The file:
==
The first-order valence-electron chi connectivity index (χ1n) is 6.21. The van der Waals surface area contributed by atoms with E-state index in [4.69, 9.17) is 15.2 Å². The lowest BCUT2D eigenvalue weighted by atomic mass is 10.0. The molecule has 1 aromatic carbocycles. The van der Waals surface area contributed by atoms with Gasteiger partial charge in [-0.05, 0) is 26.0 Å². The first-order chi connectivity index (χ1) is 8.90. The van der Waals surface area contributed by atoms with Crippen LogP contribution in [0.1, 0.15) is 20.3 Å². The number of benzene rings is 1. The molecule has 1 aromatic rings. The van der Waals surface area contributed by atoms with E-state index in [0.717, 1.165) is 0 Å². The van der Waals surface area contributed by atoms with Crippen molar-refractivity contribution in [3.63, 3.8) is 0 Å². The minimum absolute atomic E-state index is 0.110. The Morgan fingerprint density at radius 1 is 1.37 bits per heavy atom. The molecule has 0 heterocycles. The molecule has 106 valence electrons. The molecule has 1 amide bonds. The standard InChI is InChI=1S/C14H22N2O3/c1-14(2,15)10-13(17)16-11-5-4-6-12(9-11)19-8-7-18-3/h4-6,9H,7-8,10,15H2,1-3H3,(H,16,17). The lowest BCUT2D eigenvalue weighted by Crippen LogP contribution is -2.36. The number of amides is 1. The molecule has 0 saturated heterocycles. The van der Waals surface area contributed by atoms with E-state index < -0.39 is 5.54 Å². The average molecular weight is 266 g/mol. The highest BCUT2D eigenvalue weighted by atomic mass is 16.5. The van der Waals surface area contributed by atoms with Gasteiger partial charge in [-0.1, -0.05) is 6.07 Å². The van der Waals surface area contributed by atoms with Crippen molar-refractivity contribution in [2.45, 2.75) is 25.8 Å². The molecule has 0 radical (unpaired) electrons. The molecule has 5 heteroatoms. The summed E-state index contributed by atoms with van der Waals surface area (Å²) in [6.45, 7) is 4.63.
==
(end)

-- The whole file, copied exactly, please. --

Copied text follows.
The first-order valence-electron chi connectivity index (χ1n) is 6.21. The van der Waals surface area contributed by atoms with E-state index in [4.69, 9.17) is 15.2 Å². The lowest BCUT2D eigenvalue weighted by atomic mass is 10.0. The molecule has 1 aromatic carbocycles. The van der Waals surface area contributed by atoms with Gasteiger partial charge in [-0.05, 0) is 26.0 Å². The first-order chi connectivity index (χ1) is 8.90. The van der Waals surface area contributed by atoms with Crippen LogP contribution in [0.1, 0.15) is 20.3 Å². The number of benzene rings is 1. The molecule has 1 aromatic rings. The van der Waals surface area contributed by atoms with E-state index in [0.717, 1.165) is 0 Å². The van der Waals surface area contributed by atoms with Crippen molar-refractivity contribution in [3.63, 3.8) is 0 Å². The minimum absolute atomic E-state index is 0.110. The Morgan fingerprint density at radius 1 is 1.37 bits per heavy atom. The molecule has 0 heterocycles. The molecule has 106 valence electrons. The molecule has 1 amide bonds. The standard InChI is InChI=1S/C14H22N2O3/c1-14(2,15)10-13(17)16-11-5-4-6-12(9-11)19-8-7-18-3/h4-6,9H,7-8,10,15H2,1-3H3,(H,16,17). The lowest BCUT2D eigenvalue weighted by Crippen LogP contribution is -2.36. The number of amides is 1. The molecule has 0 saturated heterocycles. The van der Waals surface area contributed by atoms with E-state index < -0.39 is 5.54 Å². The average molecular weight is 266 g/mol. The highest BCUT2D eigenvalue weighted by atomic mass is 16.5. The van der Waals surface area contributed by atoms with Gasteiger partial charge in [-0.1, -0.05) is 6.07 Å². The van der Waals surface area contributed by atoms with Crippen molar-refractivity contribution in [2.45, 2.75) is 25.8 Å². The molecule has 0 radical (unpaired) electrons. The molecule has 5 heteroatoms. The summed E-state index contributed by atoms with van der Waals surface area (Å²) in [6.45, 7) is 4.63.